While she sometimes wishes she could have attended college, Van Heyningen is a firm believer that everything happens for a reason.

“I’m most proud of my children – two girls and a boy, ages 25, 22, and 20,” she said. “Presently they are all attending college in The Netherlands. I’m proud that my husband and I are able to provide them with the opportunity to get a college degree. Even though I didn’t take a traditional route, I’m proud I was able to grow my career by having a passion to learn and applying a solid work ethic to everything I put my mind to.”

And she aspires to teach others the work ethic and customer service skills she has learned over the years.

“I believe in healthy and fruitful business relationships,” she said. “One of the ways we can improve that is by going the extra mile for our customers and showing them how much we appreciate their support. They choose to invest in our product, so it’s our job to provide them with the best service possible.”

Tropical Shipping’s Mentoring Program
Tropical Shipping’s Mentoring Program (TSMP) was conceived as part of the company’s overall leadership development process with the goals of building the leadership skills necessary to adapt, change and remain relevant into the future, and building a pipeline of leaders to fill future needs, creating leadership depth at Tropical.
Mentors and Protégés are paired annually, beginning in February and ending in October, and meet every two weeks.
Keyla van Heyningen participated in the Mentoring Program last year soon after her promotion to Island Manager. She was one of four people chosen for the program last year and was paired for six months with Maria del Mar Rodriguez, Regional Manager, Hispaniola.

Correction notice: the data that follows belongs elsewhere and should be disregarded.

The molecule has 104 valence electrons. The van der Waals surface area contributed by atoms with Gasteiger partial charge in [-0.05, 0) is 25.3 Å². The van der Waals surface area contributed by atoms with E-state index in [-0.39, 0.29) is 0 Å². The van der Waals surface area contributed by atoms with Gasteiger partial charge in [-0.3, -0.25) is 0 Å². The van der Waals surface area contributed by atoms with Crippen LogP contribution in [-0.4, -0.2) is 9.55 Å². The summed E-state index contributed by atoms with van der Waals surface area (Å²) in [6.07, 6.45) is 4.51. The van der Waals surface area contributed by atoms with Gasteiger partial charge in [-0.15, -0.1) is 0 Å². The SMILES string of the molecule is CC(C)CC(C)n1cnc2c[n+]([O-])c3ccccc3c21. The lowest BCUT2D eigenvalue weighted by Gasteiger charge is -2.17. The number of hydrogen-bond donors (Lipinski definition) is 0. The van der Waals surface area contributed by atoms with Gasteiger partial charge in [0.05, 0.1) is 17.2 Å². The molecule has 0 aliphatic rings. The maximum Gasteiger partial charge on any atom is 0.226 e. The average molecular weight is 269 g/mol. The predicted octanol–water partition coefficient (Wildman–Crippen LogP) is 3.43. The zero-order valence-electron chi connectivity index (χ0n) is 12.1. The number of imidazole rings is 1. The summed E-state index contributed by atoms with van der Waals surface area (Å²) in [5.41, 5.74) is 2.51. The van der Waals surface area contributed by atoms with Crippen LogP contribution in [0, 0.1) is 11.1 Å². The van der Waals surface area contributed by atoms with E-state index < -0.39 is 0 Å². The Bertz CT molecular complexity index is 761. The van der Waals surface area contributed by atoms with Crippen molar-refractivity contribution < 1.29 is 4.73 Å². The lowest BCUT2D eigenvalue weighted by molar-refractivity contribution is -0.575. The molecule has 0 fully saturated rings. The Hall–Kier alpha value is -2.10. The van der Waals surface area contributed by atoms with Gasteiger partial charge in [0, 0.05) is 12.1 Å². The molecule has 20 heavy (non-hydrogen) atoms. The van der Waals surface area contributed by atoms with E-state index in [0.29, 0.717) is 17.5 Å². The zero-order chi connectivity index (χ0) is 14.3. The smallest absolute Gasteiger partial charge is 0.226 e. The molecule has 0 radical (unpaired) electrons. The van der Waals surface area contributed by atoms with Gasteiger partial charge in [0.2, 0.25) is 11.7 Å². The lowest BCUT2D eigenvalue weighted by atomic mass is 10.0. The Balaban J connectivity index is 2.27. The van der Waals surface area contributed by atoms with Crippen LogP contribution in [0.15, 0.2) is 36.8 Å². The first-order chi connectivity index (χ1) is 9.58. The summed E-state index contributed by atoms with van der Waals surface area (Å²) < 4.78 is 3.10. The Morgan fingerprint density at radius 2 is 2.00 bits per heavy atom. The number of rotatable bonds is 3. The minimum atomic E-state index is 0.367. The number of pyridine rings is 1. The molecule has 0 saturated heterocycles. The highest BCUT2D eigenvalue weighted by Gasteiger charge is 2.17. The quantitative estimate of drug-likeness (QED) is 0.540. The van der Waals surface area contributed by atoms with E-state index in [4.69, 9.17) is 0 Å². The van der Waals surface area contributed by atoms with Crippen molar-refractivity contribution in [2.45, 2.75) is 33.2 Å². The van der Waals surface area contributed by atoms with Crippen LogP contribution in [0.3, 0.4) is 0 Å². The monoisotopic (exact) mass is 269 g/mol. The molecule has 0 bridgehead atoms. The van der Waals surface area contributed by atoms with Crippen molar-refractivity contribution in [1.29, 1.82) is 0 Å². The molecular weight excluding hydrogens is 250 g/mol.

“She and I have a very good relationship, and our islands are closer to each other so it was a very good fit,” said van Heyningen. “As a new Island Manager, we focused on me learning how to read my reports, how to improve my customer service teamwork, their communication skills, and how to work as a cohesive team. Thanks to the program, I can say that I’ve grown tremendously as an Island Manager.”

Tropical manager plans

Van Heyningen hopes to eventually become the Regional Manager for her region.

“When making plans I try to make sure that they are goal oriented and attainable,” she said. “I am here to stay and will retire from Tropical. The second time around is the best. I would just like to take this opportunity to thank my managers for believing in me and trusting me to do the job I was hired to do. Thank you Mark Lopez and Tim Martin. I would also like to thank my team for being my backbone, for their support and hard work.”

She sees a dynamic shift on the horizon in the coming years: changing faces and “new blood” injected into the company.

“I truly believe that with Saltchuk as a driving force in safety and family standards, Tropical Shipping is becoming more and more appealing to the next generation,” she concluded. “This strengthens our reach in market.  With new vessels and new people, the sky is the limit. I also admire the fact that Tropical invests in their people through training and development. I believe we’ll have a very powerful new generation.”

Hilary Reeves

Hilary Reeves spent 10 years as a newspaper reporter and editor before joining the Saltchuk family of companies as a consultant. Since People of Saltchuk launched in 2014, Reeves has interviewed more than 200 Saltchuk employees from operating companies all over the world. Born in Tacoma, Washington, Reeves is a former president of both the collegiate and local professional chapters of the Society of Professional Journalists, a graduate of the Society’s Ted Scripps Leadership Institute, and a Toastmaster. When she’s not writing, she loves to read, ski, and practice the piano. She lives in West Seattle with her husband and two young daughters.